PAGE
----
On a most beautiful April yesterday -- sun shining, trees leafing, blooms blooming -- a band of three Fools follied on up from Fool HQ to Human Genome Sciences' (Nasdaq: HGSI) world in Maryland. Buck Hartzell (TMF Buck), guru behind much of TMF Money Advisor, Foolish Finance Guy Ollen Douglass (TMF DaddyO), and I spent the morning and part of the afternoon with HGS management.

Putting ourselves in the able hands of Investor Relations Director Kate de Santis, we met with Chairman and CEO William Haseltine, Executive Vice President of Research and Development Craig Rosen, Sr. V.P. and CFO Steve Mayer, and Sr. V.P. of Drug Development Dr. David Stump -- the same four execs that portfolio co-manager Jeff Fischer (TMF Jeff) and his band saw in January 4, 2000. Jeff recapped the trip when this portfolio purchased HGS stock. I recommend that you read that report, along with our two-part interview with CEO Haseltine a year ago in March, to start off checking the company's progress.

That was then, this is now
To jog your memory a little: January 2000 was smack dab in the center of the genomics cyclone. The Nasdaq closed on January 4 at 3901.69, and HGS was valued at around $8 billion. Yesterday, the Naz closed at 1785.87, while HGS's stock closed at $17.58, for a market cap of $2.24 billion and a valuation approaching its almost $13 cash per share.

Yet, paradoxically, the company and its business are much, much stronger now than then. Yes, HGS is still several years at least from putting one of its own drugs on the market, but its survival until then is far, far more likely than before. At the end of 1999, the company had $455 million in cash and short-term investments, but as of December 31, 2001, it had a whopping $1.54 billion.

Two years ago, Jeff wrote, "The company has three promising drugs in human clinical trials, about a half dozen others in preclinical studies, and many other possible candidates in the wings." Today, it shines with seven drugs in ten clinical trials, and a labload of preclinical candidates.

The cash
The company needs the cash to support its rising cash burn, estimated between $150 million and $180 million for 2002. Drug development is extraordinarily cash-intensive when you have negligible income and no currently marketed products. The $1.54 billion is healthy, even if you arch-conservatively subtract the entire amounts of the company's convertible debt and restricted cash (more on both of them in the next column). Even then, the company could survive with no income for three years or so at its estimated 2002 burn rate. That's security that most newer public companies using biotechnology can only dream about, but it still represents risk.

Steve Mayer, with 20 years at companies using biotechnology, observed how cash standards for biotech companies have changed. He recalled when having $100 million in cash was pretty sweet. Then the bar went up to $300 million. As the genomics craze took and some companies were able to tap the capital markets, $800 million to $1 billion appeared necessary for gene envy. Now, HGS is in the strongest cash position ever with a rich pipeline, and Mayer notes the irony that analysts tut-tut, "Wow, you're burning through $150-plus million a year, how will you survive?"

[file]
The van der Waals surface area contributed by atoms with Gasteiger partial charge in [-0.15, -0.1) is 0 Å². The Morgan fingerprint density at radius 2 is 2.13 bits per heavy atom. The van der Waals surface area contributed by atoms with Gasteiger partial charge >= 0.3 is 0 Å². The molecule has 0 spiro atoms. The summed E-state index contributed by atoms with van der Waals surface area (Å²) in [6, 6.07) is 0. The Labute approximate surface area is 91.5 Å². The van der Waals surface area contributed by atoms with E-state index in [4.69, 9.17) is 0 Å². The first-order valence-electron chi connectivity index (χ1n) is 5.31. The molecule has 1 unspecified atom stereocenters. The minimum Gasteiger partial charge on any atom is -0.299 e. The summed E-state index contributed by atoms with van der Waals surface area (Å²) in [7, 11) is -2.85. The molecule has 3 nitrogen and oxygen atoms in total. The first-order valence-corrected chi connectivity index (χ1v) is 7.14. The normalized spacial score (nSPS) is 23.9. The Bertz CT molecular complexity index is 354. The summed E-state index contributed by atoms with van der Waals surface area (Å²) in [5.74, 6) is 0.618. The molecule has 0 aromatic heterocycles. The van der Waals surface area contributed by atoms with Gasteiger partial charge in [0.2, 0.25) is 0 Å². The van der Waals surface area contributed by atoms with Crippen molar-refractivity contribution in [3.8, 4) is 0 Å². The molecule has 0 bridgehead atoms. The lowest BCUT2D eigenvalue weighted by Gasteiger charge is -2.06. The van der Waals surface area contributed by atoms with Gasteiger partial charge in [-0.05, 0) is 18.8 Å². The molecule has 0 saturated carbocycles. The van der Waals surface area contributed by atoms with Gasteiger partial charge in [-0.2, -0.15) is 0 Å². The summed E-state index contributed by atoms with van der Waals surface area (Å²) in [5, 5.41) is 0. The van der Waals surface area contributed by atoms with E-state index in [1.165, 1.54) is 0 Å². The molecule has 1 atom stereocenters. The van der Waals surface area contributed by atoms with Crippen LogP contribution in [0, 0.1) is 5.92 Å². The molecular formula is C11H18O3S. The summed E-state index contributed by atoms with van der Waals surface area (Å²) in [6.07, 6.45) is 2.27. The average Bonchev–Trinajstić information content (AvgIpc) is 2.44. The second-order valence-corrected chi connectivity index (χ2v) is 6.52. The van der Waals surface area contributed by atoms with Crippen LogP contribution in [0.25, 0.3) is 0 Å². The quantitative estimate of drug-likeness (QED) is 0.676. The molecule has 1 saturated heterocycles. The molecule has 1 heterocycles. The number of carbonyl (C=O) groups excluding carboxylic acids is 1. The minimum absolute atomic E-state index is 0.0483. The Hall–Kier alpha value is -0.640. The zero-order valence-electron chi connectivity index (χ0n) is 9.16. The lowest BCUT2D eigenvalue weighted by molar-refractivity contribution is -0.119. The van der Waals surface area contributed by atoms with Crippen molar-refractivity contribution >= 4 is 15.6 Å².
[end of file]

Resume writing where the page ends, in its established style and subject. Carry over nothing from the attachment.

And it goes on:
Steve explains the many splendors of cash. The company has made it from the year-to-year story of biotechs looking for operating capital to one for whom the cash is a strategic asset. That capital means HGS can compete for the best talent, build manufacturing facilities that allow the company to determine its own destiny in many ways, get better deals when it negotiates with big drug makers, and weather the storm when drugs fail -- as everyone we met reminded us will happen.

Stuffing the pipeline
When we spoke with William Haseltine a year ago, he said that his company wanted to put three to five new drugs in human trials each year. A year later, HGS has done that and expects to stay on course and even accelerate that rate. Drug development chief honcho David Stump told us that when he was at Genentech (NYSE: DNA) for 10 years before coming to HGS, they brought two new drugs a year into human trials and they thought they needed about four each year to sustain the business. Genentech does so some years and others not.

So consider this: Genentech has a $22 billion market cap, and HGS's is just over one-tenth of that, or $2.24 billion. Genentech is filling its pipeline no faster than HGS's and perhaps slower, and HGS can match or exceed drug for drug based on market size, competition, and unmet need. No profits today? Sure. A Genentech-like future? That's the potential, and HGS believes that its data on 10,000 secreted proteins give it more fertile possibilites for continued pipeline growth than any other drug maker.